performed their first charitable act in the name of brotherly love
and relief – even before joining Freemasonry.
This contribution was $25 in 1927 – equivalent to $694 today.
It was a hefty sum; yet applicants were eager to demonstrate
their commitment to the fraternity, some even assuming personal loans as a result. Today’s applicants continue to make a
$25 contribution. Compared to the sacrifice of our early brethren, this donation may seem symbolic, yet it is an important
initiation into our fraternal culture of charity.
Beginning in 1915, after federal income tax was established,
charitable gifts and bequests became a growing revenue source
for the Masonic Homes. The Masonic Homes Endowment Board
was formally created in 1932. In 1970, Chairman Morris Guss
reported that members and lodges had contributed $919,392
to the Annual Fund – the largest amount since the fund was
established. In praising members’ generosity, Guss wrote,
“The fraternal philosophy of our Masonic Homes exemplifies
Masonry’s greatest tenet – Charity. This belief gives to every
Mason the honor and opportunity to be his brother’s keeper.”
In early lodges, relief was more than a moral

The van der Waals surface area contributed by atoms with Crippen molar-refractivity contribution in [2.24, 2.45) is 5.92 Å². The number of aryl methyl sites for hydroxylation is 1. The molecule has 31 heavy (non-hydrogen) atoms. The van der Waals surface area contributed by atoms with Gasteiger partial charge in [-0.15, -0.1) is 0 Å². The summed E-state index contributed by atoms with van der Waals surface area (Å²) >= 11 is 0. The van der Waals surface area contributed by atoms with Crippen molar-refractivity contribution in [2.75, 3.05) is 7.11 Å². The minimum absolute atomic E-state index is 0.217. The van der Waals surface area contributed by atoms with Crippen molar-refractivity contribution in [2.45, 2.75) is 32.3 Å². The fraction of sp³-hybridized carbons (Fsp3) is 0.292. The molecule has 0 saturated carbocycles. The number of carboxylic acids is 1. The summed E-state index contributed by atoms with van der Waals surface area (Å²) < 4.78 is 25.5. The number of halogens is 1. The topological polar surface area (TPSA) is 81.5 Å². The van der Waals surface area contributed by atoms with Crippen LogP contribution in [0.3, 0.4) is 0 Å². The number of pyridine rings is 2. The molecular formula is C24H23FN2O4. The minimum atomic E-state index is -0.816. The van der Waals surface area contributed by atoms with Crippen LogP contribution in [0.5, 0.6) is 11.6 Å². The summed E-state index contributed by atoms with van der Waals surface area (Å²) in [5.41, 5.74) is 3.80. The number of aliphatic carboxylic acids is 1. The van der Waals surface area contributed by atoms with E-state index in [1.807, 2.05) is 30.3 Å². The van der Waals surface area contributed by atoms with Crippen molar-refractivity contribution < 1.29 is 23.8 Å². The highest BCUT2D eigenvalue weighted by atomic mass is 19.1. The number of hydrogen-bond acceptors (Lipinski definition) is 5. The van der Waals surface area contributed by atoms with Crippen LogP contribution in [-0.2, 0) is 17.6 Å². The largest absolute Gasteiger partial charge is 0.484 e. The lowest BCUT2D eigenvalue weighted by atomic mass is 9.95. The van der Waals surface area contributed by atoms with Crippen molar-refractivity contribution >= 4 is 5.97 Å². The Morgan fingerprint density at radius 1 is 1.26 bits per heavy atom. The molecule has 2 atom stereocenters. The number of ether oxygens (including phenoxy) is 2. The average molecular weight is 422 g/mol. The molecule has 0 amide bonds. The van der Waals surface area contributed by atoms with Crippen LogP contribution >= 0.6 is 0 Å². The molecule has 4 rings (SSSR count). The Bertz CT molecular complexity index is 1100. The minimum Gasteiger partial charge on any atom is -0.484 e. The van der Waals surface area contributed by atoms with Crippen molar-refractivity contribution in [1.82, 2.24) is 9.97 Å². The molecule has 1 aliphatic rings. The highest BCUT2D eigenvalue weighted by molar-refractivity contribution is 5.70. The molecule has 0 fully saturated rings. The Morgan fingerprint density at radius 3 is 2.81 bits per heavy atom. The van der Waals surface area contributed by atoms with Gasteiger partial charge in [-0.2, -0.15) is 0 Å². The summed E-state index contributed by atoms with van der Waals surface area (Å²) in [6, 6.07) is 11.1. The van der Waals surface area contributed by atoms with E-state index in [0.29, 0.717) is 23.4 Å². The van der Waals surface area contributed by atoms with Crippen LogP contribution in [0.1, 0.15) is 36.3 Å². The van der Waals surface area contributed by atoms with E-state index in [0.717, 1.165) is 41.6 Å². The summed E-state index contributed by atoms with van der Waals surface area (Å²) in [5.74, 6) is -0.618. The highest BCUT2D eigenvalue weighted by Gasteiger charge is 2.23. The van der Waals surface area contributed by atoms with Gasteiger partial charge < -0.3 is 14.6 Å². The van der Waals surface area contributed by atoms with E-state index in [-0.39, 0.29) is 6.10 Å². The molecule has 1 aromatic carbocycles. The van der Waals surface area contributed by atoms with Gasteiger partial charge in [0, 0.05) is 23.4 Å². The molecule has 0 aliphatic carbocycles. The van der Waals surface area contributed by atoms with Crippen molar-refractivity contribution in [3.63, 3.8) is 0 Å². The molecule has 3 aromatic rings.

ideal; it was a need. On massive cathedral
and castle construction sites, operative
stonemasons risked serious injury or death
each day. If the worst should happen, they
trusted the fraternity to shelter their families.
Relief was an “insurance plan,” ensuring
loved ones would always be protected.
Modern Masons’ jobs are often devoid of
physical dangers. Our lives are padded with
more comforts than our early brothers could
have imagined; many of us have health
insurance and life insurance. But relief is
still more than a symbolic concept. When
misfortune strikes, Freemasonry remains
a lifeline. And in California, our lifeline is
attached to the charitable programs of the
Annual Fund, which are in turn linked to a
legacy of giving that spans generations.
Our brothers’ keepers
The building of the Masonic Widows’ and
Orphans’ Home in Union City in 1898 institutionalized relief, spreading the cement of
brotherly love to those in distress. To help
care for residents and maintain the facility,
all applicants were asked to contribute to the
Masonic Homes. With this gift, applicants
MEASURING THE PROFOUND
IMPACT OF OUR STATEWIDE
by Candler Gibson